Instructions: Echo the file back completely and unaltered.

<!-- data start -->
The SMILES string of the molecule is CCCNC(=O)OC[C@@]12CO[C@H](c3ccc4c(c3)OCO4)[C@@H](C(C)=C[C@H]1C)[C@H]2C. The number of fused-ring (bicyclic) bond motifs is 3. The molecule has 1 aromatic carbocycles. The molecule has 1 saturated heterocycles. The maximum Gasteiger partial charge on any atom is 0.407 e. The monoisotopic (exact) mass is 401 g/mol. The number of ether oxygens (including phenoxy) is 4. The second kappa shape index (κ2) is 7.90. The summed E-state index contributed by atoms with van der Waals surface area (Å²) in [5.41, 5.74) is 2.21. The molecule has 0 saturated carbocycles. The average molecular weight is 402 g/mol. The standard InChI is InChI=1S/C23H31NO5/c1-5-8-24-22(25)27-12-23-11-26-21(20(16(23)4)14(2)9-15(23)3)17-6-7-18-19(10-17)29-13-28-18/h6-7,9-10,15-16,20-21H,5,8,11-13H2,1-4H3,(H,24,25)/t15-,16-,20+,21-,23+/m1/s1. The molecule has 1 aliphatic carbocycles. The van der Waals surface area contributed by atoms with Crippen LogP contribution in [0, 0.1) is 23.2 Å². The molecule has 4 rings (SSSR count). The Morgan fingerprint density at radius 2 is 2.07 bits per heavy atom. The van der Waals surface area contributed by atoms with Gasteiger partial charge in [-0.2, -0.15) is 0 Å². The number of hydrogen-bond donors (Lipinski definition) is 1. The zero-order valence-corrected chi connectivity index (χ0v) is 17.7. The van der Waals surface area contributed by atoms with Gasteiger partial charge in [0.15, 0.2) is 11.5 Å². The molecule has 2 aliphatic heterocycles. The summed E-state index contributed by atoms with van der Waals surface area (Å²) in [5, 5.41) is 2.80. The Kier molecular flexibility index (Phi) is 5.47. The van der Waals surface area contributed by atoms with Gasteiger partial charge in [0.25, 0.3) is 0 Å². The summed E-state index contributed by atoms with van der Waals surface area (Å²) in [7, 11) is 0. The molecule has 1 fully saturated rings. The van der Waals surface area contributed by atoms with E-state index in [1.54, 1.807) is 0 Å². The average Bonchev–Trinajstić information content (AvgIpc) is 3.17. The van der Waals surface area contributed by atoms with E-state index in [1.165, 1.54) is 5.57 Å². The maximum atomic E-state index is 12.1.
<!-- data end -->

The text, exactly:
The SMILES string of the molecule is CCCNC(=O)OC[C@@]12CO[C@H](c3ccc4c(c3)OCO4)[C@@H](C(C)=C[C@H]1C)[C@H]2C. The number of fused-ring (bicyclic) bond motifs is 3. The molecule has 1 aromatic carbocycles. The molecule has 1 saturated heterocycles. The maximum Gasteiger partial charge on any atom is 0.407 e. The monoisotopic (exact) mass is 401 g/mol. The number of ether oxygens (including phenoxy) is 4. The second kappa shape index (κ2) is 7.90. The summed E-state index contributed by atoms with van der Waals surface area (Å²) in [5.41, 5.74) is 2.21. The molecule has 0 saturated carbocycles. The average molecular weight is 402 g/mol. The standard InChI is InChI=1S/C23H31NO5/c1-5-8-24-22(25)27-12-23-11-26-21(20(16(23)4)14(2)9-15(23)3)17-6-7-18-19(10-17)29-13-28-18/h6-7,9-10,15-16,20-21H,5,8,11-13H2,1-4H3,(H,24,25)/t15-,16-,20+,21-,23+/m1/s1. The molecule has 1 aliphatic carbocycles. The van der Waals surface area contributed by atoms with Crippen LogP contribution in [0, 0.1) is 23.2 Å². The molecule has 4 rings (SSSR count). The Morgan fingerprint density at radius 2 is 2.07 bits per heavy atom. The van der Waals surface area contributed by atoms with Gasteiger partial charge in [-0.2, -0.15) is 0 Å². The number of hydrogen-bond donors (Lipinski definition) is 1. The zero-order valence-corrected chi connectivity index (χ0v) is 17.7. The van der Waals surface area contributed by atoms with Gasteiger partial charge in [0.15, 0.2) is 11.5 Å². The molecule has 2 aliphatic heterocycles. The summed E-state index contributed by atoms with van der Waals surface area (Å²) in [5, 5.41) is 2.80. The Kier molecular flexibility index (Phi) is 5.47. The van der Waals surface area contributed by atoms with Gasteiger partial charge in [0.25, 0.3) is 0 Å². The summed E-state index contributed by atoms with van der Waals surface area (Å²) in [7, 11) is 0. The molecule has 1 fully saturated rings. The van der Waals surface area contributed by atoms with E-state index in [1.54, 1.807) is 0 Å². The average Bonchev–Trinajstić information content (AvgIpc) is 3.17. The van der Waals surface area contributed by atoms with E-state index in [1.165, 1.54) is 5.57 Å². The maximum atomic E-state index is 12.1.